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Proposed employment law reforms

14 Sep 2012

The Secretary of State for Business, Innovation and Skills, Vince Cable, has announced various proposed reforms. Most notable amongst these is the proposal to cap unfair dismissal compensation and introduce “settlement agreements”.

The Government have stated that idea behind the proposals is to put in place new steps to give firms more flexibility and confidence in managing their workforce and to reduce employment law red tape, thus simplifying and speeding up the process of ending the employment relationship when it breaks down. They claim that this will benefit of both employers and employees.

Details of the proposals are:

  • a consultation on “settlement agreements” to end the employment relationship by consent and a related Acas code of practice;
  • a possible reduction of the cap on compensation for unfair dismissal claims from £72,300 to the lower of £26,000 or the individual’s net annual salary;
  • proposals to streamline the Employment Tribunal process and by making it easier for Judges to dismiss weak cases;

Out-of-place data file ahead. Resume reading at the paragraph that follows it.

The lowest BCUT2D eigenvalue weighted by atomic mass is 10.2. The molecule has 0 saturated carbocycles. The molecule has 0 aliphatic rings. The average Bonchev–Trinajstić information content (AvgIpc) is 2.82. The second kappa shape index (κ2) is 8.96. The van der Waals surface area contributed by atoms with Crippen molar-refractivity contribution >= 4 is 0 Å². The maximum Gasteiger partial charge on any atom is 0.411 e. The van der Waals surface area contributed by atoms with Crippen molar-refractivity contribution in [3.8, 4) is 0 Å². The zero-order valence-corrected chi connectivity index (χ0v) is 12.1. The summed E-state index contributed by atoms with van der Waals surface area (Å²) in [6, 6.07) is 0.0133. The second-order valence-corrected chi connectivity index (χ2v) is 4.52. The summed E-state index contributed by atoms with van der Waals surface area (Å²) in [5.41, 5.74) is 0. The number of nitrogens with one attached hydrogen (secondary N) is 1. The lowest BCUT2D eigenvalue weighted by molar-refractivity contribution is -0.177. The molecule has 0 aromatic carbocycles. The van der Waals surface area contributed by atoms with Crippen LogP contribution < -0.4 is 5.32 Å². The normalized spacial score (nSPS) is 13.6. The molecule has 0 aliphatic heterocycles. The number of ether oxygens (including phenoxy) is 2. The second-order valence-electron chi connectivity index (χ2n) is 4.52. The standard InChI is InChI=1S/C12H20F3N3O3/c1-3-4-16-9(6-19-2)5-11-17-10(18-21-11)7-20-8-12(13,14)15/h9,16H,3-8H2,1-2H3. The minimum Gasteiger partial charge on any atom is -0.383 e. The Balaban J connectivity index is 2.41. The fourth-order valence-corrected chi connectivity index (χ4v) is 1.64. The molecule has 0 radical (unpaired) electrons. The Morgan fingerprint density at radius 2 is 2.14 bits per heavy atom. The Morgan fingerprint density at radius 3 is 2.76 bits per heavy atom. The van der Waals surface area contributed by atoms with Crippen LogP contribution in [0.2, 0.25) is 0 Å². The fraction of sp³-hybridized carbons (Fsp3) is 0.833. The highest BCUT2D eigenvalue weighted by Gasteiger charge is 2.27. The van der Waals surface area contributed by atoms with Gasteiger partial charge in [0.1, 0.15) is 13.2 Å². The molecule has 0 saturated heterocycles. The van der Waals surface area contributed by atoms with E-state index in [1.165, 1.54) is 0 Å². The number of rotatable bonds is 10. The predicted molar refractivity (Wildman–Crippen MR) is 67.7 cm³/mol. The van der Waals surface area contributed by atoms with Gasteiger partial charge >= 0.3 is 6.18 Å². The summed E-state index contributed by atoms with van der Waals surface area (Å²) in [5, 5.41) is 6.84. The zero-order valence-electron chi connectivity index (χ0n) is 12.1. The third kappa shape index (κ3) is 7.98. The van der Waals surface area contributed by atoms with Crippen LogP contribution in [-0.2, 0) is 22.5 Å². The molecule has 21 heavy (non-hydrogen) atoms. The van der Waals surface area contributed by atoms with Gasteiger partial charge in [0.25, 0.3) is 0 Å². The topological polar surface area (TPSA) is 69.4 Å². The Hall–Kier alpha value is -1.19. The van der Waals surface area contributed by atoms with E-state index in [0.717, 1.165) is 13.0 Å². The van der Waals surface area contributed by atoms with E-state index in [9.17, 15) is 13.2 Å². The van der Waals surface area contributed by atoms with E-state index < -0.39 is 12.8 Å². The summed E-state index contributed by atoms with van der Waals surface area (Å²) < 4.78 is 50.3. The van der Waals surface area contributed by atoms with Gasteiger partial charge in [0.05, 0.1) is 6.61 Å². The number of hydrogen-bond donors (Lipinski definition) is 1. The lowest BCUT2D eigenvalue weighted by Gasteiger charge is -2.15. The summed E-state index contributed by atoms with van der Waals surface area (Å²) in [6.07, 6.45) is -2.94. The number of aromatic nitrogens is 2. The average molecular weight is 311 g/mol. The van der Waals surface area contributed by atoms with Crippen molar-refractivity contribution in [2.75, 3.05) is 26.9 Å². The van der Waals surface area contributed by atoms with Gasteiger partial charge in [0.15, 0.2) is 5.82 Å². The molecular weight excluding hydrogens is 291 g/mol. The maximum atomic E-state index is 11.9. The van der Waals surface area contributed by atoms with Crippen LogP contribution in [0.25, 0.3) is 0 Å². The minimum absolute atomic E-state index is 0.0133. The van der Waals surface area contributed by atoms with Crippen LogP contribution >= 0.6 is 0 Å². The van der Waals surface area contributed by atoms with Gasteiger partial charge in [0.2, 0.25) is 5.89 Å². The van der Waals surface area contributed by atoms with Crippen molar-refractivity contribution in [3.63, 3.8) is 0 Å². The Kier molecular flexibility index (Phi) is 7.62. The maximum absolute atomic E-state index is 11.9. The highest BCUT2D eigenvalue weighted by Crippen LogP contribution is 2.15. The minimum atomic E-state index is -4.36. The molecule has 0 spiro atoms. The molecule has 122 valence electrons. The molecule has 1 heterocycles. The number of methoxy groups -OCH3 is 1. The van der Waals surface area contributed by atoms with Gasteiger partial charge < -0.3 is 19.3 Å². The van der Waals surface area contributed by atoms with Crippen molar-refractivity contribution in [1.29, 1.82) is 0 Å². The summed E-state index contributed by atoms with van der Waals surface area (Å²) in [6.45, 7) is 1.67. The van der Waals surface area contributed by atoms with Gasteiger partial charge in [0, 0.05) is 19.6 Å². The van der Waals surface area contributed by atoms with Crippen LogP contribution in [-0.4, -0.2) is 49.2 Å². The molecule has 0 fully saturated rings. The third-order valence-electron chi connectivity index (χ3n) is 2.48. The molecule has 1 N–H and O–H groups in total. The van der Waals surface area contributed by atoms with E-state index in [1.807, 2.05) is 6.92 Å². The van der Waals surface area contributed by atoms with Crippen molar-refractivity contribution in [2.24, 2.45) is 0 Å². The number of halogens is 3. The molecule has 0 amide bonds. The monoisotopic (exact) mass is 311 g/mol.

• consultation regarding possible changes to TUPE rules to make the transfer of new employers more efficient; and
  • recommendations to improve guidance for small businesses on the Acas code of practice on discipline and grievances

It remains to be seen whether these proposals will achieve the stated aims.

Settlement agreements – these are nothing new, and most employers are familiar with the existing concept of “compromise agreements”. What is being proposed is a standard template “settlement agreement” which will be freely available. It’s not clear whether the requirement for employees to obtain independent advice from a lawyer, union representative or CAB will be abolished. But if it is, there is a risk that employees may be pressurised to sign up to patently bad deals by their employer.

Reduction in the cap on compensation for unfair dismissal – this will not make it easier for employers to dismiss staff, and the normal rules on reasonableness and a fair procedure followed will continue to apply. Similarly, it will not discourage unreasonable claims or ex-employees with unreasonable expectations. What the proposal may do is encourage some employers to take a calculated risk on the basis that the maximum exposure in Tribunal will be greatly reduced.

Fees to commence claims in the Employment Tribunal – whilst not directly referred to on the face of the press release, this is another of the key reforms proposed. Straightforward deductions from wages claims will cost £390 to take to a hearing. For unfair dismissal and discrimination cases there will be an initial fee of £250 with a further £950 to take the case to a hearing. This is likely to discourage employees from bringing claims. However, with remissions being available for those with low (or no) incomes, the proposal’s impact is uncertain; although it is likely to result in more administrative work for Tribunal staff.

Further details can be found at on the BIS web site

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